The 2006 Atlantic hurricane season started last week, as we all know by now. Since reading Aaron Naparstek's Big One last year and following what happened after Hurricanes Katrina and Rita and the rest of the 2005's hurricane-season-on-steroids, I've been pondering the possibility of a hurricane hitting town. After all, New York City is adjacent to the very same Atlantic Ocean as Hurricane Alley. An Inconvenient Truth portends future devastating hurricane seasons like 2005 as high sea surface temperatures continue to rise. Could New York City get hit by a Katrina?

Possibly, but unlikely. As I see it, there are two factors that keep New York relatively safe.

1) The Prevailing Westerlies
One reason that the Pacific Northwest has the cleanest air in the country is that the Prevailing Westerlies, the winds that, north of 35o north latitude, tend to blow out of the west. In Oregon and Washington State, these winds blow in from the vast Pacific Ocean, carrying air that has with no trace of pollution. But here in New York, the Westerlies carry all the emissions from midwestern power plants and other sources of pollution across the American continent right over us. But the Westerlies also steer hurricanes away from us. The typical track of a hurricane is to be carried toward the northwest by the Trade Winds in the tropics. But by the time a hurricane gets to the Horse Latitudes, between 30o and 35o degrees north latitude, it will gradually veer toward a track that takes it north and east (i.e., away from land). Here's an image of the track for 2000's Hurricane Isaac, a category 4 storm that I think illustrates as close to a "normal" track as possible for an Atlantic storm.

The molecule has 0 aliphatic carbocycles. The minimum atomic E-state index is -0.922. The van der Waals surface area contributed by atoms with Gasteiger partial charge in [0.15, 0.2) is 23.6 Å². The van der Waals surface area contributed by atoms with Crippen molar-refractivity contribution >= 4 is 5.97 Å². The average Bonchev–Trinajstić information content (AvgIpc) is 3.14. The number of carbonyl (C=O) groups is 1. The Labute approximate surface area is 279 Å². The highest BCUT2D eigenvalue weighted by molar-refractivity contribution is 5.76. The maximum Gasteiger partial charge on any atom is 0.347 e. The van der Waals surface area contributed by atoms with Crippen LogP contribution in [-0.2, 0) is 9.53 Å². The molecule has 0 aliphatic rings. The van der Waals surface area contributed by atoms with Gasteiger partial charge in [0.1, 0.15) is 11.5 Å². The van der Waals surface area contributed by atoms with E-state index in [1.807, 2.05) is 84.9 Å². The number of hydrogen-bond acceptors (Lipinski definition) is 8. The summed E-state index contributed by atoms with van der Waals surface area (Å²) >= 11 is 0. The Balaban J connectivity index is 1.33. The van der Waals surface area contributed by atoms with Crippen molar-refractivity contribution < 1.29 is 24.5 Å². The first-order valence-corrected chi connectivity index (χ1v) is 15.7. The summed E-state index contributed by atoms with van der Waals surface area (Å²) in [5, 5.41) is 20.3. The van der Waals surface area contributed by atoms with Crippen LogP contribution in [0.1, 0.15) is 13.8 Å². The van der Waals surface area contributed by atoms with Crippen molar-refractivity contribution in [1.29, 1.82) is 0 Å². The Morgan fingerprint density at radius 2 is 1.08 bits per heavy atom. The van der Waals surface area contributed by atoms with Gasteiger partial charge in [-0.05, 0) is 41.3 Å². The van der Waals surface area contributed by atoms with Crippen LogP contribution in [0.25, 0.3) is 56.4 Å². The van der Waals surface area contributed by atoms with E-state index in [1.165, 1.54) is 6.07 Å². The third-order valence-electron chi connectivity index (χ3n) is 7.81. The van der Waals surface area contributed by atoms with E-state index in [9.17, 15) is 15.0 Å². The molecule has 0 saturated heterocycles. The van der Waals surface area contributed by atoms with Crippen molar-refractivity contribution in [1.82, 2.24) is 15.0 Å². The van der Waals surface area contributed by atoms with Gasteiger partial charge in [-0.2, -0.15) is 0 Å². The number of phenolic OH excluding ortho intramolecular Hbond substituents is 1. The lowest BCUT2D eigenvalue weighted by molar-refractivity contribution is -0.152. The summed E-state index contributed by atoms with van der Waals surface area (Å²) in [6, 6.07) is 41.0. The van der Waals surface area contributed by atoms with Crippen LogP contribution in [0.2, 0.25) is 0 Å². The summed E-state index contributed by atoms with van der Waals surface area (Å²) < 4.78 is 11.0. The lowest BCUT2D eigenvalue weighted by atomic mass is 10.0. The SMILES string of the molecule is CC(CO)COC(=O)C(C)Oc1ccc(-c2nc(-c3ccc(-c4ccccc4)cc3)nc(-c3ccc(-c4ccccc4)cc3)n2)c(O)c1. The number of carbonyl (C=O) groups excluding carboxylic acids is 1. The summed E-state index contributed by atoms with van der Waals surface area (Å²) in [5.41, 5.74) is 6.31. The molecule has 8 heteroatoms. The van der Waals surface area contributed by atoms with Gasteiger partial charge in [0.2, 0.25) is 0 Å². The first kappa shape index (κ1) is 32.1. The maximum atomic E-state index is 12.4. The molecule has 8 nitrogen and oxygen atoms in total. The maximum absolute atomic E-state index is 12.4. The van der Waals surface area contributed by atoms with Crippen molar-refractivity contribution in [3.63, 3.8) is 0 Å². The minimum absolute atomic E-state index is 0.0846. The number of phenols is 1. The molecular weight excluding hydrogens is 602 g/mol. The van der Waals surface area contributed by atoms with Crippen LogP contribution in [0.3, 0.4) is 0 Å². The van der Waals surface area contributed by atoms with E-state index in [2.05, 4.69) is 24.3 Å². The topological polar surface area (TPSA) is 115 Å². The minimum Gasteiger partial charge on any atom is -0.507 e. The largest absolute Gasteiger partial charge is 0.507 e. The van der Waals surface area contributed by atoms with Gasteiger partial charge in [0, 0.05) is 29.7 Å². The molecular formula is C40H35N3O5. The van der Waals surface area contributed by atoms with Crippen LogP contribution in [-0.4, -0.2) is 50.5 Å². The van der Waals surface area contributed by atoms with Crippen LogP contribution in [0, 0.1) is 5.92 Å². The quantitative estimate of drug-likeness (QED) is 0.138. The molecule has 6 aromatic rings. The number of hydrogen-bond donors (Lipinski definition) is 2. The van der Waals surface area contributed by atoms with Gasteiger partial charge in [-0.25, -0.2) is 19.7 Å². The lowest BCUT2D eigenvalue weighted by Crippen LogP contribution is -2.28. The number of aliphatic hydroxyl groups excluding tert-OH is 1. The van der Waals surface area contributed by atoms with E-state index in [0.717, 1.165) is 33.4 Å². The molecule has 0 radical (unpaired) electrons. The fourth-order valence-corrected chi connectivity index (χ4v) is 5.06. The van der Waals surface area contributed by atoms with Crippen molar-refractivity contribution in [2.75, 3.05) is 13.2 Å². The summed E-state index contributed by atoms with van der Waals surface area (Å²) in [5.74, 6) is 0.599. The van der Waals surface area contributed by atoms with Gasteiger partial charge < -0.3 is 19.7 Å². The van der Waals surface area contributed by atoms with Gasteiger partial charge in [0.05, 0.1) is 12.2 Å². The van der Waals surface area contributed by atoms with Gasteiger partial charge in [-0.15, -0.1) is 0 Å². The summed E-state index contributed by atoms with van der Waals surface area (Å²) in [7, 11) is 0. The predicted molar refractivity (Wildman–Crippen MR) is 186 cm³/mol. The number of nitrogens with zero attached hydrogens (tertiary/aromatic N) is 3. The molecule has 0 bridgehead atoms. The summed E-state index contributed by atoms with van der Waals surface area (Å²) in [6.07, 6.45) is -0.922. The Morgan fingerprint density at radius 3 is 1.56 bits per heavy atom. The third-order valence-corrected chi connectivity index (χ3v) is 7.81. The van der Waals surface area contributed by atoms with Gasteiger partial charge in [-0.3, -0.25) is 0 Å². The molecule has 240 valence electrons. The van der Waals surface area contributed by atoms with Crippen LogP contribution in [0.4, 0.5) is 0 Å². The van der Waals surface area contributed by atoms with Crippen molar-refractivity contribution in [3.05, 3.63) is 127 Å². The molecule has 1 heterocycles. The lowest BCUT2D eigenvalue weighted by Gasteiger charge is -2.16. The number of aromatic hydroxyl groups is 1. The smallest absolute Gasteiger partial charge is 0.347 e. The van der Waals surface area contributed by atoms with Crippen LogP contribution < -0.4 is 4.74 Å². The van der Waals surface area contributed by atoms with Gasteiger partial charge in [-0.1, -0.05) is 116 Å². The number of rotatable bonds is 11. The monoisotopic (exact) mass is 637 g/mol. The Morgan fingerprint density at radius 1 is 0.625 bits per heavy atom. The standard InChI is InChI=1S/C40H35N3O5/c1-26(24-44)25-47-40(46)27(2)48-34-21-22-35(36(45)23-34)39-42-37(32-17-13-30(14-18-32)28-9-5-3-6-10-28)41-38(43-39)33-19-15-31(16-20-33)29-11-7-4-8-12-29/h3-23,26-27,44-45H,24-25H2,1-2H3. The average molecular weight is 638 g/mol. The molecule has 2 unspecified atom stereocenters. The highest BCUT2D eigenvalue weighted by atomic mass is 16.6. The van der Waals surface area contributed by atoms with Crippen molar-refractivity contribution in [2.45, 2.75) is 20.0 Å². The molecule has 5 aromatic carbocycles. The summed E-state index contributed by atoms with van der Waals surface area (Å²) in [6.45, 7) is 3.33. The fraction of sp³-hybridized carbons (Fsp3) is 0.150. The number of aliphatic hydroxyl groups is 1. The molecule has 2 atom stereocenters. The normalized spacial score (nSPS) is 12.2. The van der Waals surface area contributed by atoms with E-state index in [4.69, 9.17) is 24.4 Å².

Of course, it is not impossible that a storm could hit New York, but the Westerlies make it unlikely, because by the time a hurricane gets as far north as New York City, it should be embedded in the Westerlies pushing it out to sea. So the Prevailing Westerlies send us impure air but also steer hurricanes away: If we have a love/hate relationship with them, it's easy to understand why.

2) Low Sea Surface Temperatures
Hurricanes need sea surface temperatures in the low 80's Fahrenheit to gain strength. Luckily, our seas are cold and cloudy and not amenable to Hurricane strengthening. I've put together a page that displays charts produced by three NOAA buoys that track sea surface temperatures in the waters off New York City. (Unfortunatley the most southerly of the three got pulled from its mooring. It was retreived, but it hasn't been put back on line yet.) As of this writing, our waters are in the 60s, so it looks like we're in the clear for the moment. These are the kind of temperatures that cause people to avoid swimming, but also weaken hurricanes: another mixed blessing.

- Sea Surface Temperatures in the Waters Off New York City [NOAA via S&F]